The Lifesaving Power of Cancer Screenings

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Tuesday, March 10, 2020

It's easy to put off screening tests for cancer. We all have excuses - we're too busy, we don't have a family history of cancer (so we must not be at high risk), etc. Also, some tests are just plain yucky.

But all of those excuses (or any others) pale in comparison to this simple truth: cancer screenings save lives. The best chance of surviving any cancer is to find it early-before symptoms start and when it's easiest to treat.

Talk to your primary care provider about what screening tests are appropriate for you and when you should get them. Then, ditch any excuses you might have to skip a test and make an appointment to get screened.

Meanwhile, here is a quick look at five common cancer screenings. Which ones you might need will depend on your age, gender, family history, and health history. You can also download our cancer screening guide for more information on the latest screening guidelines and tips for remembering to get screened.

Breast Cancer

If you're at average risk of developing breast cancer, how often you should be screened is determined by your age. The American Cancer Society (ACS) recommends:

  • Women 40 to 44: Talk with your physician about beginning screening-you have the option of getting a mammogram every year if you choose.

  • Women 45 to 54: Get a mammogram once a year.

  • Women 55 and Older: An annual mammogram-or one every two years if you prefer-is recommended (as long as you're in good health and are expected to live at least 10 or more years).

If you're at high risk of developing breast cancer, you should get a mammogram and an MRI every year beginning at age 30. Factors that would put you at high risk include a family history of breast cancer, a genetic mutation associated with breast cancer, or a history of radiation to the chest.

Cervical Cancer

Regular screenings with a Pap test-done at your annual visit with your gynecologist-can detect cervical cancer in its earliest stages. A Pap test can even find precancerous cells that can be treated before they become cancer.

Current ACS guidelines recommend that:

  • Women 21 to 29 have a Pap test (also called a Pap smear) every three years.

  • Women 30 to 65 get both a Pap test and an HPV (human papillomavirus) test every five years or a Pap test alone every three years. Almost all cervical cancers are caused by HPV.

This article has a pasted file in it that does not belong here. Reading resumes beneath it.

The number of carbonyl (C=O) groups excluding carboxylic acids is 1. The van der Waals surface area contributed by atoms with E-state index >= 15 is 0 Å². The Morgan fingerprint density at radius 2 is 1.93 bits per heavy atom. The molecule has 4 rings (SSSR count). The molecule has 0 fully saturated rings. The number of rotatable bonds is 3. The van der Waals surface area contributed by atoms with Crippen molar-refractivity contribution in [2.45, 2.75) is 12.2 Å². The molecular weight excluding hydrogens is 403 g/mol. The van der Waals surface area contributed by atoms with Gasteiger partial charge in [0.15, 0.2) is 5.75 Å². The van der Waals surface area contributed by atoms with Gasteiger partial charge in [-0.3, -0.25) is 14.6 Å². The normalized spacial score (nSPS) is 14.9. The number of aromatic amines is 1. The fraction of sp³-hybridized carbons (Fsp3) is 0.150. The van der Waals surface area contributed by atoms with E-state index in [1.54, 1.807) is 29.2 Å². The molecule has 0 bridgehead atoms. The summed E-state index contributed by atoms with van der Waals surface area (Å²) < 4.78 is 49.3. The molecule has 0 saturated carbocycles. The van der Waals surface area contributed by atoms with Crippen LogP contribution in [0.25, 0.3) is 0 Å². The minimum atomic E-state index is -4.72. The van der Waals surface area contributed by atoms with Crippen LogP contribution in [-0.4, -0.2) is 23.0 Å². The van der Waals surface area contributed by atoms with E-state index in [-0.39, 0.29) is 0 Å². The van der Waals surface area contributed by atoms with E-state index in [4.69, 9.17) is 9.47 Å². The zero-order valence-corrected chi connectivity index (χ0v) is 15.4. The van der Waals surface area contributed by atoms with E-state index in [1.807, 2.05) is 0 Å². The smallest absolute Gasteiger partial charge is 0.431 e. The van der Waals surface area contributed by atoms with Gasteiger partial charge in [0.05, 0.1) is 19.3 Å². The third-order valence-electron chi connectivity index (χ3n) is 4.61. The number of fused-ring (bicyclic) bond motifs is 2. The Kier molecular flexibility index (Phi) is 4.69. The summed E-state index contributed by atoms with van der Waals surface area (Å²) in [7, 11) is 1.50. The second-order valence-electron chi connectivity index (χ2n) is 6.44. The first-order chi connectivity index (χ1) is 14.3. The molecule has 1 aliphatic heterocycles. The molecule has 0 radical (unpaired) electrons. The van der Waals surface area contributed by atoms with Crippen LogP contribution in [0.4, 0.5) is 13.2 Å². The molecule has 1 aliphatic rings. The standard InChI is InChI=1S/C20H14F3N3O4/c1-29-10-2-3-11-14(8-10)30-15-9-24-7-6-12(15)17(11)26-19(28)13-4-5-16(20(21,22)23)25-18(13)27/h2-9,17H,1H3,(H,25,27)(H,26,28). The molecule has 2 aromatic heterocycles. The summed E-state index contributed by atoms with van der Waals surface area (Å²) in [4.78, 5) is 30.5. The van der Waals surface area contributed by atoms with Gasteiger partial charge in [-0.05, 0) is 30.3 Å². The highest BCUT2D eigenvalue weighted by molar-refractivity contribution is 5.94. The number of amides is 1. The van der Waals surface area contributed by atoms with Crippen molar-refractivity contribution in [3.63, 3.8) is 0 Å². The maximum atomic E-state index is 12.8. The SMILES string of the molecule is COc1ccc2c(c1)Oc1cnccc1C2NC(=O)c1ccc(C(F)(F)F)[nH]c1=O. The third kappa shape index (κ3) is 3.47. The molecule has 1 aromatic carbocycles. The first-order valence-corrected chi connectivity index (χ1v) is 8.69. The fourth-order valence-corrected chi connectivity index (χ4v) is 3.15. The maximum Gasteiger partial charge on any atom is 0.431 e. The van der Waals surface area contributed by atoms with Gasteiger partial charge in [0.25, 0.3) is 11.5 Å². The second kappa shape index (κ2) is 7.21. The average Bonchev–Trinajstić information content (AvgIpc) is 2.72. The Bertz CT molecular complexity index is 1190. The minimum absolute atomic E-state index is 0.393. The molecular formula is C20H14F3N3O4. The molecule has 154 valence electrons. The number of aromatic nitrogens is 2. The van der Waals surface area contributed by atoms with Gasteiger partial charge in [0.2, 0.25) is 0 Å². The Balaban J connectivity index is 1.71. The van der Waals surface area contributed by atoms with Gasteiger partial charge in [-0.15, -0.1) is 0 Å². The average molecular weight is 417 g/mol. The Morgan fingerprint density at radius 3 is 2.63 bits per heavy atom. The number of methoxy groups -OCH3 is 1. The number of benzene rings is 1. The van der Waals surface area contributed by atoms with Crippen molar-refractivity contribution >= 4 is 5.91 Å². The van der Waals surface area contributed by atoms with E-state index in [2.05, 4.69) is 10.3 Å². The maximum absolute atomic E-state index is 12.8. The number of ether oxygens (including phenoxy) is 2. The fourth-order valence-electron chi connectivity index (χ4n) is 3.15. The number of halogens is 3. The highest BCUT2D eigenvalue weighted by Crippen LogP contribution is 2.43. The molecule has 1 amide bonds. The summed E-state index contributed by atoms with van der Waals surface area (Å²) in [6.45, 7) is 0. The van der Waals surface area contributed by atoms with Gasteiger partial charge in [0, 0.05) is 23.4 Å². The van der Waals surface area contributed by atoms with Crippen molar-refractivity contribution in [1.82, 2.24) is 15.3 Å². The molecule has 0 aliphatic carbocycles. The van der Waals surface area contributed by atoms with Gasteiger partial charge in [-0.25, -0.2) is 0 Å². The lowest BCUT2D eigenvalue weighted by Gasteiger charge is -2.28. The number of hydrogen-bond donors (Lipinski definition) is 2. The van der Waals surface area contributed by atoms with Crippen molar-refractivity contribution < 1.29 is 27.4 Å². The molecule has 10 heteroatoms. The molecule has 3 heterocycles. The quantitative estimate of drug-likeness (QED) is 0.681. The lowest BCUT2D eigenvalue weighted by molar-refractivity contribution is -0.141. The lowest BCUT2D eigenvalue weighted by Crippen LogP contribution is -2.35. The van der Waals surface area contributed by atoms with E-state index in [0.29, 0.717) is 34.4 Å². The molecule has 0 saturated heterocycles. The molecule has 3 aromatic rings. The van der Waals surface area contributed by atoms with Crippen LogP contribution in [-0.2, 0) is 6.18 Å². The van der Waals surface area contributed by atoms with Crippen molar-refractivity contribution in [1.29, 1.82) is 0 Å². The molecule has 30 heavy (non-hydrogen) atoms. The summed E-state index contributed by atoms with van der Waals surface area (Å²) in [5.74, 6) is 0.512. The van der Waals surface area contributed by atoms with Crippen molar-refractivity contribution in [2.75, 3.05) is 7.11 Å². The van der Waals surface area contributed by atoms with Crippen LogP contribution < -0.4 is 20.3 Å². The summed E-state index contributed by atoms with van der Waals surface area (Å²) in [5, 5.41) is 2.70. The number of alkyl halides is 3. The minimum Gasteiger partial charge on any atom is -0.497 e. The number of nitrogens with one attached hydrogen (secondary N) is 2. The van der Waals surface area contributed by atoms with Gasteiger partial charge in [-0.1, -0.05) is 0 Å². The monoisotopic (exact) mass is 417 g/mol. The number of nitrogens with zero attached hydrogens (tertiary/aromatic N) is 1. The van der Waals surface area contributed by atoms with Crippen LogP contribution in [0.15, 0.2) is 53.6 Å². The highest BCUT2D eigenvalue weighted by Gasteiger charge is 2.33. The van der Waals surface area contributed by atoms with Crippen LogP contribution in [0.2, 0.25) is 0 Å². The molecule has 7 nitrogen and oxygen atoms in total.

Some women may need more frequent screenings, specifically those with weakened immune systems (for example, as a result of the human immunodeficiency virus (HIV), an organ transplant, or long-term steroid use).

Colorectal Cancer

There are several types of tests used to screen for colorectal cancer. Some, like stool tests, mainly find cancer after it has developed. Others, such as a colonoscopy, can find both polyps (abnormal growths) and cancer. If polyps are found during screening, they can be removed, which reduces the risk of developing cancer in the future. Screenings that look for both polyps and cancer are recommended.

If you're an adult at average risk for colorectal cancer, the ACS recommends that you begin screening at age 45 while the U.S. Preventive Services Task Force recommends beginning screening at age 50. Your primary care provider can help you decide which screening test is best for you, how often you need to be screened, and when to begin.

If you're at high risk-for instance, if you have a family history of colorectal cancer or a personal history of inflammatory bowel disease-you may need to start screening earlier or be screened more often. Talk to your primary care provider about your risks.

Lung Cancer

A low-dose CT scan can catch lung cancer in its early stages when treatment can often provide the best outcome.

Talk to your primary care provider about screening if you meet the following criteria:

  • You're between the ages of 55 and 77.

  • You have a history of smoking one pack of cigarettes a day for 30 years or two packs a day for 15 years.

  • You still smoke, or you quit smoking less than 15 years ago.

Skin Cancer

Checking your skin for changes in moles or other marks can help find skin cancer early, particularly for people at high risk of the disease. The ACS recommends:

  • Getting a skin exam from your doctor during check-ups.

  • Examining your skin on your own once a month. Check your entire body and use a hand mirror for hard-to-see areas (like your back and behind your ears). Call your primary care provider if you notice anything different about your moles or blemishes.

A Free Guide to Better Health

At Fox Chase Cancer Center, we want to help you stay up to date on the latest screening guidelines. You can do that with our cancer screening guide, which you can download for free. You can also use the guide to keep track of when you were last screened for some of the most common cancers.